Saturday, October 15, 2005
The Geometry of Homer Simpson
This Sunday on the Cal Berkeley campus, the writers of the Simpsons will come clean as closet math geeks. "We couldn't handle the pressures of academia", they might say, "but at least we kept our day jobs in animation."
MSRI’s Archimedes Society invites you to this FREE public event
Mathematical Writers from The Simpsons and Futurama
Sunday, October 16, 2005 • 2:00 p.m. to 3:30 p.m.
Valley Life Sciences Building's Chan Shun Auditorium
(Rm. 2050) at UC Berkeley
Writers David X. Cohen, Ken Keeler, and Jeff Westbrook have kept their math habit alive by sneaking in hundreds of mathematical and scientific references into The Simpsons and Futurama. Join in as the writers discuss their mathematical backgrounds, favorite theorems from Homer and Bart, along with thoughts on the representation of mathematics in Hollywood.
In honor of this event , and in anticipation of the upcoming Simpson's Halloween special, we join The Simpson's episode "Treehouse Of Horror VI", which originally aired on 10/30/95, in progress:
Homer Simpson has disappeared into a wall in the living room. He is trapped in an alternate dimension as a 3-D rendering in a digital world and all the attempts to save him by Professor Frink, Police Chief Wiggum and Ned Flanders are useless -
Lisa Simpson: Well, where's my dad?
Professor Frink: Well, it should be obvious to even the most dimwitted individual who holds an advanced degree in hyperbolic topology, n'gee, that Homer Simpson has stumbled into...[the lights go off] the third dimension.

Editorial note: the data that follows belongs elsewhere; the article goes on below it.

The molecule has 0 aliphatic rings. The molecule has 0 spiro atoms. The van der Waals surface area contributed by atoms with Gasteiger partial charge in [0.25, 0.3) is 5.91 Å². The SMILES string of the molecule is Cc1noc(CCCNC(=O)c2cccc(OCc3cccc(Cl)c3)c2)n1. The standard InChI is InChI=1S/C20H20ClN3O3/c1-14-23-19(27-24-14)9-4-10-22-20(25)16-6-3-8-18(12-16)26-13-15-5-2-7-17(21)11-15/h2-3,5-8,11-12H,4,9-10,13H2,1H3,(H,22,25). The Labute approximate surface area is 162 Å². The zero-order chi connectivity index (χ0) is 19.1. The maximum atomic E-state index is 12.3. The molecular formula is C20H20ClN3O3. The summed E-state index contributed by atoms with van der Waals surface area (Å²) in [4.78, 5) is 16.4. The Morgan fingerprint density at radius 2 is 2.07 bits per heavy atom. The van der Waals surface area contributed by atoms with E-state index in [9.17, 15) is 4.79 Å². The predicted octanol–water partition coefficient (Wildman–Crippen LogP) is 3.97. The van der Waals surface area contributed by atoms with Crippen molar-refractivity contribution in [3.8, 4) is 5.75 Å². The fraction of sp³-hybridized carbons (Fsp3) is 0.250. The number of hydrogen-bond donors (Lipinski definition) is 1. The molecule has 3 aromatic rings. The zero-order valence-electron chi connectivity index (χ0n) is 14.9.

Lisa Simpson: [flips the light switch back] Sorry.
Professor Frink: [drawing on a blackboard] Here is an ordinary square....
Police Chief Wiggum: Whoa, whoa - slow down, egghead!
Professor Frink: ... but suppose we extend the square beyond the two dimensions of our universe, along the hypothetical z-axis, there.
Professor Frink: This forms a three-dimensional object known as a "cube," or a "Frinkahedron" in honor of its discoverer, n'hey, n'hey.
Homer's voice: Help me! Are you helping me, or are you going on and on?
Professor Frink: Oh, right. And, of course, within, we find the doomed individual.
Once again, it falls to Bart to save the day, but he fails when the digital universe implodes, sending Homer into an even scarier world: ours.
I must admit that in a fierce playa dust storm a few years ago during Burning Man, I got brutalized in a game of Simpson's trivia by an old dorm buddy from UCLA. It was uncanny. He seemed to have some sort of inner Simpson's knowledge. Who was this David Silverman and how did he get so smart?